With the passage of Memorial Day, the summer driving season is in full swing. And for many vacationers, that will include driving in a rented car.

Rental cars are often convenient, and in today's competitive market careful consumers can turn up reasonable prices in many parts of the country.

But for the unwary, the cost of the car may be only a fraction of the daily tab. The rest? Insurance, which could boost the rate by as much as half, according to some studies.

Insurance is a necessary expense of driving, and it is risking a great deal to go uncovered. But the insurance sold at car rental counters is expensive, and it may duplicate coverage you already have.

Just how expensive was highlighted last week by the U.S. Public Interest Research Group. The consumer advocacy group released a report on "collision damage waivers," which are sold by car rental companies and which purport to release renters from liability for damage to the car if there is an accident.

Surveying major rental car companies operating in the Washington area, the group found that the collision damage waiver can increase the cost of renting a car by as much as $12.95 a day -- an increase of 48 percent, in the case of a couple of companies.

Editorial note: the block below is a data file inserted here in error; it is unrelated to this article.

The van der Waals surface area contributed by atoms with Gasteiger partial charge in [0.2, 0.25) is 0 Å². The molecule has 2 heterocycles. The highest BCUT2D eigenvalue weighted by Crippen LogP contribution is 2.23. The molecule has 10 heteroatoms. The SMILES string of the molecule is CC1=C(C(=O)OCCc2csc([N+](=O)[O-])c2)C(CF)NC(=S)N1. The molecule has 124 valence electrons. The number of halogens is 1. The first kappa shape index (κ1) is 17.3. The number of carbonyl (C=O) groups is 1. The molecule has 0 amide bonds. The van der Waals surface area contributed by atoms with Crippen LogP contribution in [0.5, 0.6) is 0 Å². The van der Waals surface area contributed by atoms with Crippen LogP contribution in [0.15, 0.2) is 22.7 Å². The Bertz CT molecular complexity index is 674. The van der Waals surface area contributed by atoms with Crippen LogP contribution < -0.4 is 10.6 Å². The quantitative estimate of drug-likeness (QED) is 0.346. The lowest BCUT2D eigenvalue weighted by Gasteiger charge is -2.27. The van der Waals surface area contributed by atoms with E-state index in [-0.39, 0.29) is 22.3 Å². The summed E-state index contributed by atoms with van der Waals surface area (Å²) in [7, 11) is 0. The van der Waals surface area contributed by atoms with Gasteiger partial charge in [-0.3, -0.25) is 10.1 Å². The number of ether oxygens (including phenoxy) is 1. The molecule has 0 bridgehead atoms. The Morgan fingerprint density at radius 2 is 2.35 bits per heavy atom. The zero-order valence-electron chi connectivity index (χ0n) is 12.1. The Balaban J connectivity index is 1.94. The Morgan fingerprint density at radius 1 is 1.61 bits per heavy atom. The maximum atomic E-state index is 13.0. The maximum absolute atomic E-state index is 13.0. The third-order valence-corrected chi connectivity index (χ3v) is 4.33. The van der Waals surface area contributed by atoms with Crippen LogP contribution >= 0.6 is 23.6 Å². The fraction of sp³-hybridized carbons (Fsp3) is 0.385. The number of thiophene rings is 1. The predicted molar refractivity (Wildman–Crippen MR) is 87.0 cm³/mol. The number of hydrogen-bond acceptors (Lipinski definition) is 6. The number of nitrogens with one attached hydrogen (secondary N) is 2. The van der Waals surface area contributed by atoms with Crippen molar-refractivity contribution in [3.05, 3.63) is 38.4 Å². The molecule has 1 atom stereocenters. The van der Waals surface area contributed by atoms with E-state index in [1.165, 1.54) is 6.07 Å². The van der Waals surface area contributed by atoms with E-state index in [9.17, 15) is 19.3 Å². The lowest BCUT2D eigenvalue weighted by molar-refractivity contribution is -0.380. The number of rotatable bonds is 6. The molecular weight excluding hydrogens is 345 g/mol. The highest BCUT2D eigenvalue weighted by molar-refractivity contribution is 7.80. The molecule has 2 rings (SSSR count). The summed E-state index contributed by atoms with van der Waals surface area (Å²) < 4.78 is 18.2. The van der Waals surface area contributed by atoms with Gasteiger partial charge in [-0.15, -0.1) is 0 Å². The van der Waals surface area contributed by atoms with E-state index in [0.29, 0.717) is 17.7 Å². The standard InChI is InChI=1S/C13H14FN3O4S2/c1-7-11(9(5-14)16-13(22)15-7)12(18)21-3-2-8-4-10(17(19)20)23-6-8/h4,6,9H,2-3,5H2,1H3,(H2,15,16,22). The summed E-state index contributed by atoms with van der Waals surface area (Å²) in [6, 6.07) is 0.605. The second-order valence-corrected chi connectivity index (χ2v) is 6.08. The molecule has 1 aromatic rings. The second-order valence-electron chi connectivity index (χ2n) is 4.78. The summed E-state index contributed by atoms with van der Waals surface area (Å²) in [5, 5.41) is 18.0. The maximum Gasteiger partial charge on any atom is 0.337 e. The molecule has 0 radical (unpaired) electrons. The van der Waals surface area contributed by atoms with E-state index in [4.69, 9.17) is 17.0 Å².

The group said company representatives responding to in-person and telephone requests for price information failed to mention the collision damage waiver without prompting, but at the counter some 20 percent of the agents "engaged in hard-sell tactics" to persuade the consumer to purchase the waiver.

USPIRG's investigators, who posed as consumers, also found it difficult to extract information concerning driver activities or circumstances in which the waiver would be void. These include driving on unpaved roads, allowing an unauthorized driver to drive the car, driving while impaired or not sufficiently alert, or using the car to push or tow another vehicle.

Lucinda Sikes, a lawyer with the group and co-author of the report, called collision damage waivers "a classic consumer rip-off ... sold with deceptive statements under coercive circumstances at exorbitant prices."

A representative of the American Car Rental Association, however, expressed surprise at the tone of the report and Sikes's remarks.

The collision damage waiver "is an option ... designed for certain groups of people to be there if they want it," said Jan M. Armstrong. There is no coercion, she said, adding that she understands that only about 20 percent of renters now buy the waiver.

Collision damage waivers have long been controversial. Companies have been accused off and on in the past of using deceptive tactics to sell them. The National Association of Insurance Commissioners has recommended that states ban the waivers.

The car rental industry has argued that such a ban, which a few states have already imposed, would raise the cost of renting cars because companies would absorb the cost of accidents without any offsetting revenue.